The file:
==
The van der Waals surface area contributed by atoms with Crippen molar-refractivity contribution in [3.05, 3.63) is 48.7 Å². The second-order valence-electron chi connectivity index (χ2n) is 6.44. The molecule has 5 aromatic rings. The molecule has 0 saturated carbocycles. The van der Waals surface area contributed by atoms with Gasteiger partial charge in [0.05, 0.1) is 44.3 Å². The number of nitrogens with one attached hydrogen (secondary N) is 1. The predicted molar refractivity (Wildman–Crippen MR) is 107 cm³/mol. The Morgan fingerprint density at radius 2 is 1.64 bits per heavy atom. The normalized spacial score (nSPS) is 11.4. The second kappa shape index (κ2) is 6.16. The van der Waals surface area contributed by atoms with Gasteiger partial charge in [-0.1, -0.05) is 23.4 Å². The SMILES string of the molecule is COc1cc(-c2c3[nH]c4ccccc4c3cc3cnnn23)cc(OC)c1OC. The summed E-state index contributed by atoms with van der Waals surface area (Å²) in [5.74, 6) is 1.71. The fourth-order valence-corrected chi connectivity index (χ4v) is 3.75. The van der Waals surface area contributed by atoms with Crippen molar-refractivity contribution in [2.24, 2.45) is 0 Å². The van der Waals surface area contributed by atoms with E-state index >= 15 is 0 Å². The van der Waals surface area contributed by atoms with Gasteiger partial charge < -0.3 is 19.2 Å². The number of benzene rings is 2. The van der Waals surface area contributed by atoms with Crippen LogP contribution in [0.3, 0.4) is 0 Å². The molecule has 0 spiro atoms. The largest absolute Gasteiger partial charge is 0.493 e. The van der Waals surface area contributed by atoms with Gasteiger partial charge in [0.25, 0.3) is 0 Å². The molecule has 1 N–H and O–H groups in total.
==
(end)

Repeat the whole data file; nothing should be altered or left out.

The van der Waals surface area contributed by atoms with Crippen molar-refractivity contribution in [3.05, 3.63) is 48.7 Å². The second-order valence-electron chi connectivity index (χ2n) is 6.44. The molecule has 5 aromatic rings. The molecule has 0 saturated carbocycles. The van der Waals surface area contributed by atoms with Gasteiger partial charge in [0.05, 0.1) is 44.3 Å². The number of nitrogens with one attached hydrogen (secondary N) is 1. The predicted molar refractivity (Wildman–Crippen MR) is 107 cm³/mol. The Morgan fingerprint density at radius 2 is 1.64 bits per heavy atom. The normalized spacial score (nSPS) is 11.4. The second kappa shape index (κ2) is 6.16. The van der Waals surface area contributed by atoms with Gasteiger partial charge in [-0.1, -0.05) is 23.4 Å². The SMILES string of the molecule is COc1cc(-c2c3[nH]c4ccccc4c3cc3cnnn23)cc(OC)c1OC. The summed E-state index contributed by atoms with van der Waals surface area (Å²) in [5.74, 6) is 1.71. The fourth-order valence-corrected chi connectivity index (χ4v) is 3.75. The van der Waals surface area contributed by atoms with Crippen molar-refractivity contribution in [2.24, 2.45) is 0 Å². The van der Waals surface area contributed by atoms with E-state index >= 15 is 0 Å². The van der Waals surface area contributed by atoms with Gasteiger partial charge < -0.3 is 19.2 Å². The number of benzene rings is 2. The van der Waals surface area contributed by atoms with Crippen LogP contribution in [0.3, 0.4) is 0 Å². The molecule has 0 spiro atoms. The largest absolute Gasteiger partial charge is 0.493 e. The van der Waals surface area contributed by atoms with Gasteiger partial charge in [0.25, 0.3) is 0 Å². The molecule has 1 N–H and O–H groups in total.